Suddenly, a shot rang out in the night and the nosferatu in front of Velvet hissed as it fell forward. Velvet looked down at the bullet wound in the back of the nosferatu and up towards Betty up on the roof of her post. The distraction seemed to be what Ronan needed to get free of the nosferatu wrapped around him and as soon as he got away, a second shot rang out, piercing the remaining nosferatu in the heart. Velvet pulled out a few glowing cards and touched them to himself, which seemed to stop the bleeding. He did it again but this time touched them against Ronan and his nasty neck-bite started to heal.
* * *
The ear-splitting scream of the train whistle pierced the night once again. The posse realized that the nosferatu were heading back to the train, this time with a pair each carrying a townsperson! Betty shot one of them, which caused its partner to abandon the screaming woman they were carrying. Ronan, being the heroic man that he was, charged into combat with another pair, ignoring the fact that he almost died from fighting just one of them. The rest took pot shots at the passing nosferatu, but didn’t dare to go toe to toe with any. Hank went around the train station to try to pick off those as they boarded, but couldn’t line up a good shot without risking a hit to one of the townspeople.
The two nosferatu engaged with Ronan decided to abandon their prey and booked it towards the train. As soon as they arrived, the night train’s whistle screamed one more time and the train started moving. Hank bolted towards the engine. As the train went by, Betty took a breath and fired a shot at the conductor. Despite the range and cover, she managed to get a shot straight to its legs. Hank jumped onto the locomotive and kicked the conductor out. For good measure, he decided to fulfill his pledge to “shoot it or recruit it” as it tumbled to the ground.
As the train sped away, Hank realized that whatever he would have to do he’d have to do alone. Apparently the nose-ferrets didn’t think anything strange about the train leaving the station, since the conductor apparently followed protocol when he got the train moving. Hank’s first idea was to blow up the boiler, but he didn’t have anything to cause an explosion. So he pulled the throttle to full and stuck his bowie knife behind it, jamming it open. With any luck, it would be derailed. Then he took a leap of faith and tumbled off the train.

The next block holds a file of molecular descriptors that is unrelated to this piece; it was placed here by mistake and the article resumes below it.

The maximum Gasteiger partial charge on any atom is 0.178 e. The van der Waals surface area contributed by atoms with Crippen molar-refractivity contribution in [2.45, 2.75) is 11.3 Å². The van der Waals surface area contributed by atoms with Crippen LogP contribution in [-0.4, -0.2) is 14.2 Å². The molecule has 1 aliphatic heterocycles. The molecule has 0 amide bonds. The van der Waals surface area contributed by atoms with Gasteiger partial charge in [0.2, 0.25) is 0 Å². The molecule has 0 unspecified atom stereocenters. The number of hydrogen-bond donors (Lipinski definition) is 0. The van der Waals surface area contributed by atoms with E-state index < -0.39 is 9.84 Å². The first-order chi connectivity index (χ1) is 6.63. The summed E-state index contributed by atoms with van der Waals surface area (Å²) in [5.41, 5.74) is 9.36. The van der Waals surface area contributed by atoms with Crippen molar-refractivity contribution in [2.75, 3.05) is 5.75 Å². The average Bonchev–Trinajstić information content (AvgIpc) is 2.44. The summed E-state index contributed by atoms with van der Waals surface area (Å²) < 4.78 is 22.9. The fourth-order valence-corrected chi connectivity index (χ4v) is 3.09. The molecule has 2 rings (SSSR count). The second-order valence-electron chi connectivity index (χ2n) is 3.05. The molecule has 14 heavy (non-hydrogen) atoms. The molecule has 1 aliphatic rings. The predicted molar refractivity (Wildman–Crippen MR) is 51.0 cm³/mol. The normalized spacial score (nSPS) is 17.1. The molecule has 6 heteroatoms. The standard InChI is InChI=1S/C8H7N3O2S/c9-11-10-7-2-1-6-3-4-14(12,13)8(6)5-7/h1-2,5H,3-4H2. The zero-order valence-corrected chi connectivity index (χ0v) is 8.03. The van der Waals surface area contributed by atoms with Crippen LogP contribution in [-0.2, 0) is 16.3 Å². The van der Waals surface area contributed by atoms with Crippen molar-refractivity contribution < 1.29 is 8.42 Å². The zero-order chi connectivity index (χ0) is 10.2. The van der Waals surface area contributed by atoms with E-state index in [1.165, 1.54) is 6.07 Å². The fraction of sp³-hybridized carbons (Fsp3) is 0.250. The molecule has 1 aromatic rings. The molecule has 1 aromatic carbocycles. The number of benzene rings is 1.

* * *
Back in Varney Flats, the remaining townspeople gathered in the street. Although the people were looking to Deputy Parrish and Mayor Varney for direction, the two men had more faith in Ronan and company.
“Knaggs has been captured,” Deputy Parrish stammered. “The whole reward, $100 in gold eagles, is yours if you bring him back alive.”
Varney cut in: “And I’ll offer $20 of my own cash for everyone one of my citizens you bring back alive.”
Just then, there was a tremendous din from several miles to the north. A large fireball brightened the horizon, which Ronan swore looked like a skull. Seems that the Texas Ranger managed to get the night train to go fast enough to derail on some turn a few miles out.
After what seemed like an eternity, Ronan calmly said, “I’m sorry Mayor. They’re gone.” He turned his back and took a few steps before adding, “For what it’s worth, this won’t happen to any town ever again.”
Wow! What a ride! Unfortunately, the session didn’t turn into all that happy of an ending because they didn’t rescue the captured townspeople, but they did manage to destroy the Night Train without any player character casualties (although there were several very close calls)! So I was pleased to hand each one of the players an “I survived the Deadlands Night Train” button!
Does that mean I didn’t run it right since I didn’t have a TPK? Some might say that, but I think I still ran it just fine.